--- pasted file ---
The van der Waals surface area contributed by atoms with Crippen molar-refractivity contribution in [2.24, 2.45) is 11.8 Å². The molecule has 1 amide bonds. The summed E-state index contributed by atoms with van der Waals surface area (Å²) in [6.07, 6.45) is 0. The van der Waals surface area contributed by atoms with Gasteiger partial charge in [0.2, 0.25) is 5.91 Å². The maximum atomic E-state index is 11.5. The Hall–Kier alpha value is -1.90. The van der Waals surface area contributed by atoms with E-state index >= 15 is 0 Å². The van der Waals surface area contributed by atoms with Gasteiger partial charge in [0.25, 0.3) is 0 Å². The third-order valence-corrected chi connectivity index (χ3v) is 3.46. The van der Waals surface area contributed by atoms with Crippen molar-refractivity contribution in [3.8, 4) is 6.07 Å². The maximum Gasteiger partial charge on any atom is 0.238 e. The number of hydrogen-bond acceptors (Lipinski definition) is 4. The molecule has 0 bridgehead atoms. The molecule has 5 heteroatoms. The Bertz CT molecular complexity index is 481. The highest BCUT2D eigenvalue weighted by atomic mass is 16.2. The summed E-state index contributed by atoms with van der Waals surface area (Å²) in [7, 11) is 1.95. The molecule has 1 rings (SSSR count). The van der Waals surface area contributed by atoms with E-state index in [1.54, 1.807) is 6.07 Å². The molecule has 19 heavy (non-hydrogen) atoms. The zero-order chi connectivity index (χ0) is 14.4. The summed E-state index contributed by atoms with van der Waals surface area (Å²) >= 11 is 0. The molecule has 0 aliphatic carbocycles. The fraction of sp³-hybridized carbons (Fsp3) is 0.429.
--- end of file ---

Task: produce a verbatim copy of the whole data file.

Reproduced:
The van der Waals surface area contributed by atoms with Crippen molar-refractivity contribution in [2.24, 2.45) is 11.8 Å². The molecule has 1 amide bonds. The summed E-state index contributed by atoms with van der Waals surface area (Å²) in [6.07, 6.45) is 0. The van der Waals surface area contributed by atoms with Gasteiger partial charge in [0.2, 0.25) is 5.91 Å². The maximum atomic E-state index is 11.5. The Hall–Kier alpha value is -1.90. The van der Waals surface area contributed by atoms with E-state index >= 15 is 0 Å². The van der Waals surface area contributed by atoms with Gasteiger partial charge in [0.25, 0.3) is 0 Å². The third-order valence-corrected chi connectivity index (χ3v) is 3.46. The van der Waals surface area contributed by atoms with Crippen molar-refractivity contribution in [3.8, 4) is 6.07 Å². The maximum Gasteiger partial charge on any atom is 0.238 e. The number of hydrogen-bond acceptors (Lipinski definition) is 4. The molecule has 0 bridgehead atoms. The molecule has 5 heteroatoms. The Bertz CT molecular complexity index is 481. The highest BCUT2D eigenvalue weighted by atomic mass is 16.2. The summed E-state index contributed by atoms with van der Waals surface area (Å²) in [7, 11) is 1.95. The molecule has 1 rings (SSSR count). The van der Waals surface area contributed by atoms with E-state index in [1.54, 1.807) is 6.07 Å². The molecule has 19 heavy (non-hydrogen) atoms. The zero-order chi connectivity index (χ0) is 14.4. The summed E-state index contributed by atoms with van der Waals surface area (Å²) >= 11 is 0. The molecule has 0 aliphatic carbocycles. The fraction of sp³-hybridized carbons (Fsp3) is 0.429.